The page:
Southeast Research and Demonstration Farm
June 15, 1 p.m., Crawfordsville
Topics: Corn fungicides, cover crops, nematodes and grain marketing
From Crawfordsville, the farm is located one and three-quarter miles south, two miles east on G62 and three-quarters of a mile north on the Washington/Louisa county-line road.

Northern Research and Demonstration Farm
June 28, 9:30 a.m., Kanawha
Topics: Pre-emergence weed control, foliar fertilizer on soybeans, land rolling of soybeans and current crop topics
The farm is located just south of Kanawha on county road R35.

Northwest Research and Demonstration Farm
June 29, 9 a.m., Sutherland
Topics: Weed management, trees as a biomass source, surface water runoff, crop management and grain handling
The farm is located 11 miles north of Cherokee on U.S. Highway 59 and a quarter mile east on county road B62.

Northeast Research and Demonstration Farm
June 29, 1 p.m., Nashua
Topics: Farm and weather review, weather and crop forecast, field drainage issues, corn soybean disease management and nematodes
The farm is located one mile west of the Highway 218 and B60 intersection in Nashua, one mile south and a quarter mile east.

Horticulture Research Station
July 19, 8 a.m., Ames, $25 registration fee includes lunch (pre-registration form:
The station is three miles north of Ames on Highway 69, turn east on 170th Street and the station is about one and a half miles on the north side.

Armstrong Research and Demonstration Farm*
Aug. 9, 9:30 a.m., Lewis
Topics: Corn fungicides, corn nematodes and soybean management
The farm is 11 miles southwest of Atlantic on Highway 6, one-half mile south on M53 and three-quarters of a mile east.

Agricultural Engineering and Agronomy Research Farms
Aug. 25, 9 a.m., Boone
Topics: Corn management research, corn fungicides and diseases, precision ag tools and strip tillage
The farms are west of Ames on Highway 30 at 1308 U Ave.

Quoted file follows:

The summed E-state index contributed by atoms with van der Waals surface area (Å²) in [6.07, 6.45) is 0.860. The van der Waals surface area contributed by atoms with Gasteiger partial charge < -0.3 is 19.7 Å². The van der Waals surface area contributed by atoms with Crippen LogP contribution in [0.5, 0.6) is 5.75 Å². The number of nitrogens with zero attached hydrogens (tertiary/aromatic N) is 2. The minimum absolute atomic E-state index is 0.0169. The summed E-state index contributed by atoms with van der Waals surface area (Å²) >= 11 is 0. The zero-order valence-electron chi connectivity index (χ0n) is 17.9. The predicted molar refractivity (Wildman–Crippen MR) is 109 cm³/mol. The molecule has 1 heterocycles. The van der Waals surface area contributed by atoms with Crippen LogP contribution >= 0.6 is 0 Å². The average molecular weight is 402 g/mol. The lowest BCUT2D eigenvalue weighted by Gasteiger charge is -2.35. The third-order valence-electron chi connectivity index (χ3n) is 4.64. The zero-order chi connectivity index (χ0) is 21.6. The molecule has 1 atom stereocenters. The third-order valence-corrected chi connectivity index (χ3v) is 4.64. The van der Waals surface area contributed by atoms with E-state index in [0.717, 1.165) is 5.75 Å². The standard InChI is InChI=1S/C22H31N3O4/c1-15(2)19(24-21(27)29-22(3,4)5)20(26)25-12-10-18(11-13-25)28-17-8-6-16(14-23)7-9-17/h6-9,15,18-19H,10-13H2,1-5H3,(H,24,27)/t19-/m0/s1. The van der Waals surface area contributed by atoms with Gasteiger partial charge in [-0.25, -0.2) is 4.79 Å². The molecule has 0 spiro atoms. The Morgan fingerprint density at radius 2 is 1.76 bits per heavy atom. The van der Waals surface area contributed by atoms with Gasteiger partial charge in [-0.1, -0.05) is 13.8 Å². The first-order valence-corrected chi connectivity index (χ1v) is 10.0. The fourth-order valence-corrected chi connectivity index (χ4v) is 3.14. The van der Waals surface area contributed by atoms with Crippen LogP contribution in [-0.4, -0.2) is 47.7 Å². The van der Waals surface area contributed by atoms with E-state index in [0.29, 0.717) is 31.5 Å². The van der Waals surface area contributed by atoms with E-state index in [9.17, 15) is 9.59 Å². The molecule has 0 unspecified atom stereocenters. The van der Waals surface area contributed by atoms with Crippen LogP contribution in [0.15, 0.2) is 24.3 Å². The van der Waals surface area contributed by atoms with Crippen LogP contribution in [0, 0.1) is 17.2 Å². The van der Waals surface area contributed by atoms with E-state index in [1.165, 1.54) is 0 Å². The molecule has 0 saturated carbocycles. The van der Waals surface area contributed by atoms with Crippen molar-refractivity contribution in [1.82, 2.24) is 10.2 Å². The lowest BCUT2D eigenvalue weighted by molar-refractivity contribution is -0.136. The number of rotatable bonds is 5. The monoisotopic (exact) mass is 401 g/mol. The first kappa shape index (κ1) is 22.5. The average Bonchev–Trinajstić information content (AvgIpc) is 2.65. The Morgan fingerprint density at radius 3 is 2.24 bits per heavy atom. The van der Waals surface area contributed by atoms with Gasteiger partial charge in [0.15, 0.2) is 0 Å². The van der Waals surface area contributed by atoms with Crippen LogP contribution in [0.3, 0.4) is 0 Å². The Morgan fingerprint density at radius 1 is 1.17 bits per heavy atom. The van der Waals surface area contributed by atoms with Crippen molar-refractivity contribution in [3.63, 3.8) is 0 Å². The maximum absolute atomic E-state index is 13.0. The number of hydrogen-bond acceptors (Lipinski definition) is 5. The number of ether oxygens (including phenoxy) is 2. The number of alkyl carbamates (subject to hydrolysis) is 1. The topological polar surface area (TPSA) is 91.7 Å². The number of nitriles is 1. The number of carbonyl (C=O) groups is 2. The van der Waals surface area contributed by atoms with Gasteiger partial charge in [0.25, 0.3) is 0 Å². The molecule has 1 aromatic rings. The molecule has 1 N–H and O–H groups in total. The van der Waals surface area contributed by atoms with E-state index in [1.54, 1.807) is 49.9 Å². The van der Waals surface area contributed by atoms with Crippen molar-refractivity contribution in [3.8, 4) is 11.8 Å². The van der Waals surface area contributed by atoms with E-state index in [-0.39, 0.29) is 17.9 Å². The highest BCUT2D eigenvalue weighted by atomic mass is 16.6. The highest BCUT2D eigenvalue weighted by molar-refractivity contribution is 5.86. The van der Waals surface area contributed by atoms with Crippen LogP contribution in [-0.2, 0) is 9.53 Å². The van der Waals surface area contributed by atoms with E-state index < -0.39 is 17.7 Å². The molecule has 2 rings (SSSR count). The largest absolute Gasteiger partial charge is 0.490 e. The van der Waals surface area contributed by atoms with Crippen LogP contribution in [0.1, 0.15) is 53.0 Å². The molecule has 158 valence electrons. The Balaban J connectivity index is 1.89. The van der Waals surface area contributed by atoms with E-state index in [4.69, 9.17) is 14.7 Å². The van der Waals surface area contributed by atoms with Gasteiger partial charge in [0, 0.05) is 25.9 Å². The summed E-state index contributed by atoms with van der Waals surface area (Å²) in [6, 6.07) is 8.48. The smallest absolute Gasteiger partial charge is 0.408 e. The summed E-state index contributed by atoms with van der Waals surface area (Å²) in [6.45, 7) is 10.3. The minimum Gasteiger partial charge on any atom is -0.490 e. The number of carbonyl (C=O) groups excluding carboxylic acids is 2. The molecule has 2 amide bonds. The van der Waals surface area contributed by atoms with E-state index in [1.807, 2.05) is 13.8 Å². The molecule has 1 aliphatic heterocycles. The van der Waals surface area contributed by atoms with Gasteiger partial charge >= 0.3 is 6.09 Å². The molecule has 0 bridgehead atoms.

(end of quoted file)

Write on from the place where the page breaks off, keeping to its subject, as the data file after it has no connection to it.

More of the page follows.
Northwest Research and Demonstration Farm (On-farm trials)
Aug. 31, 6:30 p.m., Dordt College northern farm
The farm is located 2 miles north of Sioux Center on Highway 75.

Southeast Research and Demonstration Farm
Sept. 8, 1 p.m., Crawfordsville
From Crawfordsville, the farm is located one and three-quarter miles south, two miles east on G62 and three-quarters of a mile north on the Washington/Louisa county-line road.


Demonstration Garden Field Days

Many of the farms plant and maintain vegetable and flower gardens with help from the Iowa State horticulture department to give the public gardening ideas and display new varieties available in Iowa. This year’s Home Demonstration Garden Field Days are devoted to children and cats.

One feature is the numerous flowers and vegetables named after storybook characters. Another section of the garden showcases summer squash with feline-friendly names like cougar, jaguar and leopard.

The gardens also feature a variety of “bumpy” pumpkins, sunflowers and many new flowers and vegetables.

Northwest, Rock Rapids (Lyon County Fairgrounds)--July 26--6 p.m.
Armstrong* --July 28--6:30 p.m.
Northeast--July 30--4 p.m.
Muscatine Island--Aug. 2--6:30 p.m.
McNay*--Aug. 3--6:30 p.m.
Northern--Aug. 4--6:30 p.m.
Southwestern Community College (Creston)--Aug. 5--6:30 p.m.
Horticulture Station--Aug. 11--6:30 p.m.

Special tree care and management field day:
Northwest, Sutherland--Aug. 10--6:30 p.m.